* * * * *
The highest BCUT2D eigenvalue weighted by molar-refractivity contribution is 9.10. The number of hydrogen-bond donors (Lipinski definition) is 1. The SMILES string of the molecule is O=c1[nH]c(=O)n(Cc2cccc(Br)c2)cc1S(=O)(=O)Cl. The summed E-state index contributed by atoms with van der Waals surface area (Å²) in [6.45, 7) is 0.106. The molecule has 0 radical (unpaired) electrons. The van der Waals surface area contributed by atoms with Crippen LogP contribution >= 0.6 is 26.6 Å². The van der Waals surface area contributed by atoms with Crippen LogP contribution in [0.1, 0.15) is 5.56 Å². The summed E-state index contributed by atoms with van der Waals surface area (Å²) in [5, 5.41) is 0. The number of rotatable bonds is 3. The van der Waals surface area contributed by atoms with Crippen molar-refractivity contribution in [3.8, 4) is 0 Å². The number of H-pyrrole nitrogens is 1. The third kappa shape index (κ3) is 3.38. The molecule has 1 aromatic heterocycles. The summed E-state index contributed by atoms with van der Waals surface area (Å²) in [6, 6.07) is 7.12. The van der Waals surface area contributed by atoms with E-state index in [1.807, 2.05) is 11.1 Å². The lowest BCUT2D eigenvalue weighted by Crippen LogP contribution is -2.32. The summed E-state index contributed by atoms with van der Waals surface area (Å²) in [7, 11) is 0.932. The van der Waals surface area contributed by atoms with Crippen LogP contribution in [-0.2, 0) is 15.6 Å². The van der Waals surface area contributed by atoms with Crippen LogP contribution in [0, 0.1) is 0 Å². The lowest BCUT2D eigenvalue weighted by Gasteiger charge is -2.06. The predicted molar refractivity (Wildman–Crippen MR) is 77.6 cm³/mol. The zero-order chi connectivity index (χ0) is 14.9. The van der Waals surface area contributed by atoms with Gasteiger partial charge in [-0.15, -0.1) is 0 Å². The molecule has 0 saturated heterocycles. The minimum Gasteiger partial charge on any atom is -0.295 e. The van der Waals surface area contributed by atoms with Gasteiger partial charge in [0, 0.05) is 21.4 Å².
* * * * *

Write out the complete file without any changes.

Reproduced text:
The highest BCUT2D eigenvalue weighted by molar-refractivity contribution is 9.10. The number of hydrogen-bond donors (Lipinski definition) is 1. The SMILES string of the molecule is O=c1[nH]c(=O)n(Cc2cccc(Br)c2)cc1S(=O)(=O)Cl. The summed E-state index contributed by atoms with van der Waals surface area (Å²) in [6.45, 7) is 0.106. The molecule has 0 radical (unpaired) electrons. The van der Waals surface area contributed by atoms with Crippen LogP contribution >= 0.6 is 26.6 Å². The van der Waals surface area contributed by atoms with Crippen LogP contribution in [0.1, 0.15) is 5.56 Å². The summed E-state index contributed by atoms with van der Waals surface area (Å²) in [5, 5.41) is 0. The number of rotatable bonds is 3. The van der Waals surface area contributed by atoms with Crippen molar-refractivity contribution in [3.8, 4) is 0 Å². The number of H-pyrrole nitrogens is 1. The third kappa shape index (κ3) is 3.38. The molecule has 1 aromatic heterocycles. The summed E-state index contributed by atoms with van der Waals surface area (Å²) in [6, 6.07) is 7.12. The van der Waals surface area contributed by atoms with E-state index in [1.807, 2.05) is 11.1 Å². The lowest BCUT2D eigenvalue weighted by Crippen LogP contribution is -2.32. The summed E-state index contributed by atoms with van der Waals surface area (Å²) in [7, 11) is 0.932. The van der Waals surface area contributed by atoms with Crippen LogP contribution in [-0.2, 0) is 15.6 Å². The van der Waals surface area contributed by atoms with Crippen LogP contribution in [0, 0.1) is 0 Å². The lowest BCUT2D eigenvalue weighted by Gasteiger charge is -2.06. The predicted molar refractivity (Wildman–Crippen MR) is 77.6 cm³/mol. The zero-order chi connectivity index (χ0) is 14.9. The van der Waals surface area contributed by atoms with Gasteiger partial charge in [-0.15, -0.1) is 0 Å². The molecule has 0 saturated heterocycles. The minimum Gasteiger partial charge on any atom is -0.295 e. The van der Waals surface area contributed by atoms with Gasteiger partial charge in [0, 0.05) is 21.4 Å².